TBIs: A Hidden Consequence of Domestic Violence
Traumatic Brain Injuries (TBIs) are now widely recognized as a serious consequence for athletes who suffer concussions. Unfortunately, domestic violence survivors are also victims of this serious condition but without the widespread acknowledgment. Unlike athletes, many survivors report having multiple incidents occur, sometimes so many that they have lost count, and are not given the opportunity to rest and recover afterward.
TBIs are invisible and can often result in cognitive, behavioral and physical symptoms. According to the HELPS Screening Tool for TBIs, the most common symptoms are headaches, fatigue, loss of memory, depression, and communication difficulty. Others include: Memory loss, difficulty concentrating or "thinking straight", challenges related to goal-setting and planning, anxiety, increased aggression and impatience, difficulty sleeping, change in temperament or personality, hearing loss, headaches, nausea, dizziness and fatigue.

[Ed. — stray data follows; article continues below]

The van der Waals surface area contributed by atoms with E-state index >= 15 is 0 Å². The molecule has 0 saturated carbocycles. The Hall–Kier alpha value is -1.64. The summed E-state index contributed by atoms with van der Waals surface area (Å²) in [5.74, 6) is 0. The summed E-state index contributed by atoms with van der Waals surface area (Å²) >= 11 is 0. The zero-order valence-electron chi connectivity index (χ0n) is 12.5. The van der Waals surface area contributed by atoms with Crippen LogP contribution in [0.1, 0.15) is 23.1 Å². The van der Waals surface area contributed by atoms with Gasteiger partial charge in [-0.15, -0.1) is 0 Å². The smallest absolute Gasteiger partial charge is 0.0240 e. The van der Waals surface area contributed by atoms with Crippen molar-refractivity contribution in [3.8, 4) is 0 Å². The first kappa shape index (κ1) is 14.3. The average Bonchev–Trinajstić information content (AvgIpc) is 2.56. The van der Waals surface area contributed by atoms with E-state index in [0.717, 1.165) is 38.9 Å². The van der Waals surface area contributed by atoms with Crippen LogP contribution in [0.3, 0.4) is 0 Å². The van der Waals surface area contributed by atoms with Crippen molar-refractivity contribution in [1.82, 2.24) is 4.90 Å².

If you are a survivor, know someone who is, are working with survivors, or are in a position to provide screenings, "HELPS" is a "helpful" tool that can help provide more information and a path forward for survivors who may have a TBI.
HELPS is an acronym for the most important questions to ask:
H = Were you hit in the head?
E = Did you seek emergency room treatment?
L = Did you lose consciousness? (Not everyone who suffers a TBI loses consciousness.)
P = Are you having problems with concentration and memory?
S = Did you experience sickness or other physical problems following the injury?
Interested in learning more about TBIs and domestic violence?